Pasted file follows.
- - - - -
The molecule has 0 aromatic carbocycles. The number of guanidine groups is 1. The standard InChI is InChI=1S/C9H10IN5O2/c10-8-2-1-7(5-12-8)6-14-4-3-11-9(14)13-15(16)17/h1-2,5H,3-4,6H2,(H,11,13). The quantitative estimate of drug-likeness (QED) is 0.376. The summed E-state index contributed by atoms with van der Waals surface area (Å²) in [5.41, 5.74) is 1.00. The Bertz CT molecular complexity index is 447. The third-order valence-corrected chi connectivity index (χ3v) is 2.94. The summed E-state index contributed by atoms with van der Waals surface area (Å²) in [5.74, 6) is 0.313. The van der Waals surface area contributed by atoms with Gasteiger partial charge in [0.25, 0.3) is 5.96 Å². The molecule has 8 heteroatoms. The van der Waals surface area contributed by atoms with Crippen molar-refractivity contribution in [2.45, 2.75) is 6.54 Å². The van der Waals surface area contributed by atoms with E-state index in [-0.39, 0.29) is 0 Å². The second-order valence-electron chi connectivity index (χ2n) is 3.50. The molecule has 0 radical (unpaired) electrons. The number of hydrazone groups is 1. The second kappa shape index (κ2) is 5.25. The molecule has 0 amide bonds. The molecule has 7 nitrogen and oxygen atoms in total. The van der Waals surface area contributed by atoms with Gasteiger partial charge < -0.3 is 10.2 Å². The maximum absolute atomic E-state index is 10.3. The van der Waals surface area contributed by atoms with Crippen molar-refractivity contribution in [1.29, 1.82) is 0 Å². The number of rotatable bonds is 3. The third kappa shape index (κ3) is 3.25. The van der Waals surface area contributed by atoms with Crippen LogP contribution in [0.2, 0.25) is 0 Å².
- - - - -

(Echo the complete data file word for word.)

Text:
The molecule has 0 aromatic carbocycles. The number of guanidine groups is 1. The standard InChI is InChI=1S/C9H10IN5O2/c10-8-2-1-7(5-12-8)6-14-4-3-11-9(14)13-15(16)17/h1-2,5H,3-4,6H2,(H,11,13). The quantitative estimate of drug-likeness (QED) is 0.376. The summed E-state index contributed by atoms with van der Waals surface area (Å²) in [5.41, 5.74) is 1.00. The Bertz CT molecular complexity index is 447. The third-order valence-corrected chi connectivity index (χ3v) is 2.94. The summed E-state index contributed by atoms with van der Waals surface area (Å²) in [5.74, 6) is 0.313. The van der Waals surface area contributed by atoms with Gasteiger partial charge in [0.25, 0.3) is 5.96 Å². The molecule has 8 heteroatoms. The van der Waals surface area contributed by atoms with Crippen molar-refractivity contribution in [2.45, 2.75) is 6.54 Å². The van der Waals surface area contributed by atoms with E-state index in [-0.39, 0.29) is 0 Å². The second-order valence-electron chi connectivity index (χ2n) is 3.50. The molecule has 0 radical (unpaired) electrons. The number of hydrazone groups is 1. The second kappa shape index (κ2) is 5.25. The molecule has 0 amide bonds. The molecule has 7 nitrogen and oxygen atoms in total. The van der Waals surface area contributed by atoms with Gasteiger partial charge < -0.3 is 10.2 Å². The maximum absolute atomic E-state index is 10.3. The van der Waals surface area contributed by atoms with Crippen molar-refractivity contribution in [1.29, 1.82) is 0 Å². The number of rotatable bonds is 3. The third kappa shape index (κ3) is 3.25. The van der Waals surface area contributed by atoms with Crippen LogP contribution in [0.2, 0.25) is 0 Å².